And the Marine Cops Beat Goes On … Sadly
Howard Shenton, a late friend of Bay Weekly, told us details of his macabre duties for the Maryland Natural Resources Police: dragging for bodies lost in Chesapeake Bay boating accidents.
If you’re going to meet your end out on Chesapeake Bay, remember this: Dozens of people may be out trying to find you, to unravel your sad fate, as happened in four deaths in recent days on the Bay and its tributaries.
Rescue boats could be involved; perhaps helicopters, too. A mess for everybody, not just grieving families.
Also remember this: If you go out in your boat, get loaded and do something foolish, people will hear about it. Besides endangering yourself and your passengers, you could get in a heap of embarrassing trouble.
Take the guy named Harp, of Pasadena. He was charged with drunken boating on Stoney Creek, and his 29-foot powerboat was seized by marine police because of evidence that he’d been ramming into things.
Or the guy named Labrador who, marine police said, abandoned his 24-foot sailboat in the Severn tied to a marine buoy. It sank. What a stupid thing to do, if true, considering that abandoned vessels pollute with fuel and junk and become navigation hazards.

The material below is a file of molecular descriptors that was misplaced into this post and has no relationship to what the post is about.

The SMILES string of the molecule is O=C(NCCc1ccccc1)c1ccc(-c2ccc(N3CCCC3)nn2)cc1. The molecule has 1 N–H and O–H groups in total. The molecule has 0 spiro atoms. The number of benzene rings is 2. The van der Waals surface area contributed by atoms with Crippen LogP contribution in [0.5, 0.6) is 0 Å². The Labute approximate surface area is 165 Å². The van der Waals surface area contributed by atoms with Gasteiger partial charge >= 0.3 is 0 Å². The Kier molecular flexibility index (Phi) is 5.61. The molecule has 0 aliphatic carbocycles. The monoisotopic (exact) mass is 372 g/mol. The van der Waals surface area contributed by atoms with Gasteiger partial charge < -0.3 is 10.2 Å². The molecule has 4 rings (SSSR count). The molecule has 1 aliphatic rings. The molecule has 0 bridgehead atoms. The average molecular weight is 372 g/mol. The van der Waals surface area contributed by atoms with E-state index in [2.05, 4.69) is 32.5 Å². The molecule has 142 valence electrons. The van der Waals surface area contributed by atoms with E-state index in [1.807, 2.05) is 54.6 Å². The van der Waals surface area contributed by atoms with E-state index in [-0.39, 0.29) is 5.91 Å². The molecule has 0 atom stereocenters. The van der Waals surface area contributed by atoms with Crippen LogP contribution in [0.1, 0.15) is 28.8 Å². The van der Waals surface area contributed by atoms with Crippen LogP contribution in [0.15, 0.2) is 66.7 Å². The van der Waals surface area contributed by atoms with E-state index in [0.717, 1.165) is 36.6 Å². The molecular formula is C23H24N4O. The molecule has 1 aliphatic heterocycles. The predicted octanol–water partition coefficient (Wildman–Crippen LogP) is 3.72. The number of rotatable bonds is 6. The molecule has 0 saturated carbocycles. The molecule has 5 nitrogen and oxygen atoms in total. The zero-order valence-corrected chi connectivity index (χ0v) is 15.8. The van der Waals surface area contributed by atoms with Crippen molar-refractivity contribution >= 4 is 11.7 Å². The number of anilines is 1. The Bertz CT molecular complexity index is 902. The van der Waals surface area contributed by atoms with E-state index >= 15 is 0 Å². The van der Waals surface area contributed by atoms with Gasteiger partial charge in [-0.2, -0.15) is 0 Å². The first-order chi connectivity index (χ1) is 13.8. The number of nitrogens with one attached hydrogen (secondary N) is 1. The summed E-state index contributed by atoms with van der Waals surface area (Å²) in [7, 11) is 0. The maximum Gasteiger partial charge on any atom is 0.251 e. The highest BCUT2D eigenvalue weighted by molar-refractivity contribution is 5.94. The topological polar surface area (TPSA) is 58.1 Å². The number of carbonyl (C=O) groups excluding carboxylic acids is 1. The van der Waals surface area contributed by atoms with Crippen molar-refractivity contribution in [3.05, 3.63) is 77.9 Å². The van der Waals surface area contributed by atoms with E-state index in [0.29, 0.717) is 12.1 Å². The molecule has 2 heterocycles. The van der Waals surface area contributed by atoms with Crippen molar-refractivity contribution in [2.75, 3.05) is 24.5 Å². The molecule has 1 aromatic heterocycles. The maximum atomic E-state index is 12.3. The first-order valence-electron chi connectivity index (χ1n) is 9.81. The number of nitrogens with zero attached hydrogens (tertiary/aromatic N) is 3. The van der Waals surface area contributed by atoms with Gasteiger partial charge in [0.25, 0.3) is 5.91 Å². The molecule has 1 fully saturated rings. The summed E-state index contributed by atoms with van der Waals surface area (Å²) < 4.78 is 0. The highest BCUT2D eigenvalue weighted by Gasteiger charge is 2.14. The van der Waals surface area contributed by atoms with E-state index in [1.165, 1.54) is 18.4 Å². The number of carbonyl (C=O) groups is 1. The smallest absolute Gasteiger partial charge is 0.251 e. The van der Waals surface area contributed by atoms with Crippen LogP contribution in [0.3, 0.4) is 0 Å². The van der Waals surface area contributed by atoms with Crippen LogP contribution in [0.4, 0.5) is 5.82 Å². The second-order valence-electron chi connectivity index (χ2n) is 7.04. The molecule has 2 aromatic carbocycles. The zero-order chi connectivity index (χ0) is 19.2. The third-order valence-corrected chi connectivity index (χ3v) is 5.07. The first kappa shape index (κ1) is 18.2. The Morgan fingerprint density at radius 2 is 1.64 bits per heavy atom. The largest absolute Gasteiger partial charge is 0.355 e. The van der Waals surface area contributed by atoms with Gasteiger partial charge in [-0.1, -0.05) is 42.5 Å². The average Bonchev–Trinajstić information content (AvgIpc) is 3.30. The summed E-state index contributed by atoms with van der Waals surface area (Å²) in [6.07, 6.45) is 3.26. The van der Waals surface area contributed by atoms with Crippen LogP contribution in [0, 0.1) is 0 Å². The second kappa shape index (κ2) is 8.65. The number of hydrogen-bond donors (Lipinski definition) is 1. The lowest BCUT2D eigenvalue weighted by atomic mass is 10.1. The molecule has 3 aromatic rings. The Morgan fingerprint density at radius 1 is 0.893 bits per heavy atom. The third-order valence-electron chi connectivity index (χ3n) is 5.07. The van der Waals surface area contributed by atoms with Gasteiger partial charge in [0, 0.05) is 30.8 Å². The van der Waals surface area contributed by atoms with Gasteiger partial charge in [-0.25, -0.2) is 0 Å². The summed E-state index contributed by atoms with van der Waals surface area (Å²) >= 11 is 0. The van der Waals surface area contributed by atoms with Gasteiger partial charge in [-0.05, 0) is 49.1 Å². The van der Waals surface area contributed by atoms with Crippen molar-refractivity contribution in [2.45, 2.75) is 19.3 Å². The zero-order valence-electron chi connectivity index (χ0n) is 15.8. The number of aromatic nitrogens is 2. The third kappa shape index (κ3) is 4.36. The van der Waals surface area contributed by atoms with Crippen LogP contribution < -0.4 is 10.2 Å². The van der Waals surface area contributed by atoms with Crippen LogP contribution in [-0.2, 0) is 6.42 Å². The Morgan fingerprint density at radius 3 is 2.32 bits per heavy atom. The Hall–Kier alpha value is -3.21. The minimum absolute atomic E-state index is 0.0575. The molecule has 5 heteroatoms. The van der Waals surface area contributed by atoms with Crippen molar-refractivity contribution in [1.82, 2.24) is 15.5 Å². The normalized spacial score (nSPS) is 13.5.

Then there was the fellow on the South River who, preparing to rip around on a jet ski, began by placing a seven-year-old on the vessel. The kid hit the throttle, the guy went flying and so did the machine ramming into a dock with the child at the helm.
All of these cases from the Maryland Natural Resources Police blotter in just a few weeks time. What a series of tragedies, near-misses and downright craziness.
As dedicated boaters ourselves (Albin 28), we don’t enjoy dock preachers lecturing on this and that.
But given what we have seen in recent days, we can’t help but pass along just three simple tips so we don’t either have to read your obit or talk about what a moron you are.
• Don’t boat while drunk or even half-lit. It’s a deep and dangerous place out there with loads of things to run into. Most of the marine police arrests had to do with boating under the influence of alcohol. Please drink dockside and don’t drive home from the bar.
• If it’s rough and your boat is small, don’t go out. Two Virginia men put their canoe in the Potomac River on July 13; on July 14, searchers took their bodies out.
• Stay in your boat unless you can swim. That would have saved the life of the 35-year-old Baltimore man who decided on July 13 to jump in for a swim while returning from Kent Narrows. They found him July 15.
We could talk about life jackets, too. The aforementioned bodies had none when found.
Water demands respect; fail to give the element its due and it can kill you.